Located in Central Anatolia, Goreme is a small town in the heart of the historic region of Cappadocia. First inhabited by the Romans, Goreme was the setting of a Christian monastic complex in Middle Ages.
Today tourists flock the area to admire the scenic unusual landscape and take an up-close look at the unique rock formations, which surround the town, or visit the Byzantine churches and monasteries which are cut into the rocks.
Women travellers are suggested to dress modestly, since revealing clothes will attract unwanted attention all over Cappadocia.
You can easily explore the town of Goreme on foot, since distances are very short. For exploring the surrounding area you will need to hire a car or scooter. If you feel fit enough, bike rentals are a popular choice as well. Goreme is connected with nearby towns by “dolmus” services (local shared taxis with pre-set routes).
Things to see and do in Goreme
Included in Unesco’s World Heritage Site List, Goreme’s Open Air Museum is one of Cappadocia’s most popular attractions. Extremely easy to reach, it is a less than 15 minutes on foot from the town’s centre. The visitor will follow paths that lead to ancient monasteries cut into rocks. Each monastery houses its own church, most of which are decorated with fascinating vivid frescos. If visiting during summer time, avoid the midday hours when the temperature reaches uncomfortably high levels.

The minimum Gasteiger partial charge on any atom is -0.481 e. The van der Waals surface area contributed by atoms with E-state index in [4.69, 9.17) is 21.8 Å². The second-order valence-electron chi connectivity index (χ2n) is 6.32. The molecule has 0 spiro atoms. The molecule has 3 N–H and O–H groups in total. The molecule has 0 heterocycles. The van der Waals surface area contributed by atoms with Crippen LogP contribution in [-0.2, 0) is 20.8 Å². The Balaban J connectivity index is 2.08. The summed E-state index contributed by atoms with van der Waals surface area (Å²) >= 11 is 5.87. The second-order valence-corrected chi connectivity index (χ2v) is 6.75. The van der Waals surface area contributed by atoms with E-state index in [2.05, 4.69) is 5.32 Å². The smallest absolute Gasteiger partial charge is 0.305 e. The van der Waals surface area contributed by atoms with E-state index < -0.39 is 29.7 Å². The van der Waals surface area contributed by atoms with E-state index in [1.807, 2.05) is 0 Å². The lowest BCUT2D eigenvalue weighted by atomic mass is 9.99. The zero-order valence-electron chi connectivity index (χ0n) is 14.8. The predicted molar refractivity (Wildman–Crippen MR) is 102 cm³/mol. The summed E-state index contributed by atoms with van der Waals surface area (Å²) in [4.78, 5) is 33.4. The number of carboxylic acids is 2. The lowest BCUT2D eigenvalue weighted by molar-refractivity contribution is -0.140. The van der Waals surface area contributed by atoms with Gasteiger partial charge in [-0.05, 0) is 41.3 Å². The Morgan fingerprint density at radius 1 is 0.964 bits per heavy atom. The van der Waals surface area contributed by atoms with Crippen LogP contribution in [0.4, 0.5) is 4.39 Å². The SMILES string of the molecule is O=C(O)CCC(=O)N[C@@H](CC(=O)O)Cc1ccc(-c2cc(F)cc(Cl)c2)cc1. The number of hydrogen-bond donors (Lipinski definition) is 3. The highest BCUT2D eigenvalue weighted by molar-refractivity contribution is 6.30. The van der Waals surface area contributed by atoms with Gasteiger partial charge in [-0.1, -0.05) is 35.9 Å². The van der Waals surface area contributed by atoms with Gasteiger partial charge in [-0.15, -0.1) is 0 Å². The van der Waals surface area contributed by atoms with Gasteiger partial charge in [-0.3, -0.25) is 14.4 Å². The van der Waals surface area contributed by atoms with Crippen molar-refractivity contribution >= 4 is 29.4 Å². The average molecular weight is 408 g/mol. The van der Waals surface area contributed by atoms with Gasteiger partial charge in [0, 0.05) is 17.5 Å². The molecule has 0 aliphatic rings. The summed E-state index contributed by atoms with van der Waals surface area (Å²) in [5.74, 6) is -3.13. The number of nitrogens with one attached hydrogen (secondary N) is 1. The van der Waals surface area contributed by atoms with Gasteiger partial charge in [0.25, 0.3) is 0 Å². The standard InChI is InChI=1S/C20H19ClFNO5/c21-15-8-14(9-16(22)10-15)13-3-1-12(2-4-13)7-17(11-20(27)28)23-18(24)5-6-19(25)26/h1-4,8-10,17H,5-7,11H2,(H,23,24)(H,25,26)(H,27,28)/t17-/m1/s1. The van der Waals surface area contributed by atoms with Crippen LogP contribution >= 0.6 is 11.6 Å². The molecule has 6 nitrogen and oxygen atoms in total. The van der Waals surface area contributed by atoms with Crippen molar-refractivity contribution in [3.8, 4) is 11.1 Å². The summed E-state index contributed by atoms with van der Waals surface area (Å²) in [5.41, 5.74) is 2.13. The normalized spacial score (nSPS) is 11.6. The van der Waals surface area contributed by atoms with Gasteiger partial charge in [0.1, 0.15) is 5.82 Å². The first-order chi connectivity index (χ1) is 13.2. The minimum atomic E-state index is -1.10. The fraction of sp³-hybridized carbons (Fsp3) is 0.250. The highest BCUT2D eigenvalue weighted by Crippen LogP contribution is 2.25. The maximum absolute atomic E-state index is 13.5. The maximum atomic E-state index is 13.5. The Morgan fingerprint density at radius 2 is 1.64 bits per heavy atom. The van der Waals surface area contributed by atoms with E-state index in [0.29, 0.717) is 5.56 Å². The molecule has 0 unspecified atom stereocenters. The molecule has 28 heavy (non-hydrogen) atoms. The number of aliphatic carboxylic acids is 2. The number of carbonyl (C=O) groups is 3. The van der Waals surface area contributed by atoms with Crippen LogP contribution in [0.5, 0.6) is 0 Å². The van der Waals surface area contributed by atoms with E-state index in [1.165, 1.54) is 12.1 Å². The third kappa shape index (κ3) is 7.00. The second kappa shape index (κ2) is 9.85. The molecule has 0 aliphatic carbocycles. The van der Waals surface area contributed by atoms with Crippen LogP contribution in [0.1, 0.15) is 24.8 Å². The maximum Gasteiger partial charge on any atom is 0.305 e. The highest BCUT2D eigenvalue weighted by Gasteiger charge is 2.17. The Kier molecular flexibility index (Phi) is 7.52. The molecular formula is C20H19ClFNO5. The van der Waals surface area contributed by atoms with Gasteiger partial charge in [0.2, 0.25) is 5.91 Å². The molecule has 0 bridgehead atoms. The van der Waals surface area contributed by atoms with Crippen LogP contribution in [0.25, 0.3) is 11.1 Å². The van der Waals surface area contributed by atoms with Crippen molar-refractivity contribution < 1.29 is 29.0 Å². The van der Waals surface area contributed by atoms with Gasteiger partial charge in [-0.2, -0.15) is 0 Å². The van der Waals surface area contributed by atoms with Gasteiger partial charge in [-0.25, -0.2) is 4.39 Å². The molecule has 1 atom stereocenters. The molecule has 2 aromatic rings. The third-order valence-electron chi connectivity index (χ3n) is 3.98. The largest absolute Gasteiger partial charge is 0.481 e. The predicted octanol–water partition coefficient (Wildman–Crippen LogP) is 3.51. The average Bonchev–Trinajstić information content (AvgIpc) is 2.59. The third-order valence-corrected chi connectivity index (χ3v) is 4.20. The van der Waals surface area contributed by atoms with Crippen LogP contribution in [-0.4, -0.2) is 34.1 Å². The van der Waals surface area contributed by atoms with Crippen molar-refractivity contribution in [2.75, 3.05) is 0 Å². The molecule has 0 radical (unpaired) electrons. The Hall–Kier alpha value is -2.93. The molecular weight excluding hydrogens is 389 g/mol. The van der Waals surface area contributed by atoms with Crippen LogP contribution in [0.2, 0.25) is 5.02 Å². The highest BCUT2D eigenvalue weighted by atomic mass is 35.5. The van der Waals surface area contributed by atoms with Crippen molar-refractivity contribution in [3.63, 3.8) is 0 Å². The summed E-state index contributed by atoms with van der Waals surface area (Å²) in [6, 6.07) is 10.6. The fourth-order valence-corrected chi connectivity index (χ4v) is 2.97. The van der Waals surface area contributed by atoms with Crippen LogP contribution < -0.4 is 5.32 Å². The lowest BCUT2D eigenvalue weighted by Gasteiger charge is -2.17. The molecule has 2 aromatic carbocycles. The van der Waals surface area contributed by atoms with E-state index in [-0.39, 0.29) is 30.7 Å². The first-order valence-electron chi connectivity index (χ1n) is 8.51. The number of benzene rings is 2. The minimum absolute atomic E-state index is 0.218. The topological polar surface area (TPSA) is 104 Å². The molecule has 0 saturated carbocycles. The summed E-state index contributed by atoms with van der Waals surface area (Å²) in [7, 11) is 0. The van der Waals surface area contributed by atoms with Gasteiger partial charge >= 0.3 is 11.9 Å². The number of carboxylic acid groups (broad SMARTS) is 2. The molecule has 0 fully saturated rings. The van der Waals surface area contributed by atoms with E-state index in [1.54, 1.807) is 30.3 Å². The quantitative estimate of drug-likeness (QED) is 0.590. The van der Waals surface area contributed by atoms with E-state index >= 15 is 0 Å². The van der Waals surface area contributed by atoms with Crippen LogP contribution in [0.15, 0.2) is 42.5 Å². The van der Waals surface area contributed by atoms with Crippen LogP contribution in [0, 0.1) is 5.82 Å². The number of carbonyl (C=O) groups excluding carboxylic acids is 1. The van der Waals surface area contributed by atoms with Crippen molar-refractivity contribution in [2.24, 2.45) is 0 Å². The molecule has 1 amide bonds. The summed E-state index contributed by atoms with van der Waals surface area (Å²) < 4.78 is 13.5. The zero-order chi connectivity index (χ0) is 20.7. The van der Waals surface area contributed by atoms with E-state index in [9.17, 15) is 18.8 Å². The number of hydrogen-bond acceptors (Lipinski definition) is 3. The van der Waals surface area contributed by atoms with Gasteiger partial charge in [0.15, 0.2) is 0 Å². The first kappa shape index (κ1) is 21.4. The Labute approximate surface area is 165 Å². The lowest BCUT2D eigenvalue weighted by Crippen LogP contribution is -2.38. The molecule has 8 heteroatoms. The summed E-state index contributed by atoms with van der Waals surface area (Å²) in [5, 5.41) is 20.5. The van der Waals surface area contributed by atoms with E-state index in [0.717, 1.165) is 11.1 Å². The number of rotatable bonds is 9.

Once entering the museum, you will come across The Nunnery. Featuring no less than 7 floors, the monastery is open to visitors, who will change floors by entering rock cut tunnels. One of the museum’s most popular churches, Apple Church took its name from an apple tree that once grew next to it. Dating back to 12th century, it presents well-preserved frescos depicting scenes from the Bible.
Featuring an extra entrance fee, Dark Church offers the most vibrant and well-preserved frescos of all of the museum’s churches. Its name derives from the lack of sunlight due to the very few windows, which is actually the fact that contributed the most to keeping the frescos intact. Except the fascinating frescos, the visitors will also see three ancient graves near the church’s narthex.
The ticket of the Open Air Museum also covers the entrance to nearby Buckle Church. Goreme’s largest church, Buckle Church features four main chambers: Old Church, New Church, Lower Church and Paracclesion. The New Church was curved at the eastern side of Old Church about a century after the original construction, while both sections feature interesting frescos from different periods. The Lower Church houses a burial crypt.
Rock-churches around Goreme spread beyond the grounds of the Open Air Museum. Hike the trails of nearby Gulludere (Rose) Valley, to explore more churches and enjoy some fascinating views of the impressive chimney-like rock formations. A cave-café is also available within Gulludere’s grounds. Neighbouring similar valleys include Pigeon and Love Valley.
Five kilometres away from Goreme, stands Uchisar Castle. Located on Cappadocia’s highest spot, the castle also features dozens of rock-cut chambers, some of which had been used as churches in Byzantine times and some of which are still being used from local farmers as dove cots. Many of the chimney-rocks surrounding the castle had been hollowed and used as graves in by the Romans.
While in Goreme, find some time to treat yourself at the town’s Turkish Baths, or window shop at the local craft stores. The area is known for its traditional textiles and carpets, as well as its ceramics. Bargaining is part of the game here, so don’t forget to negotiate the price before purchasing.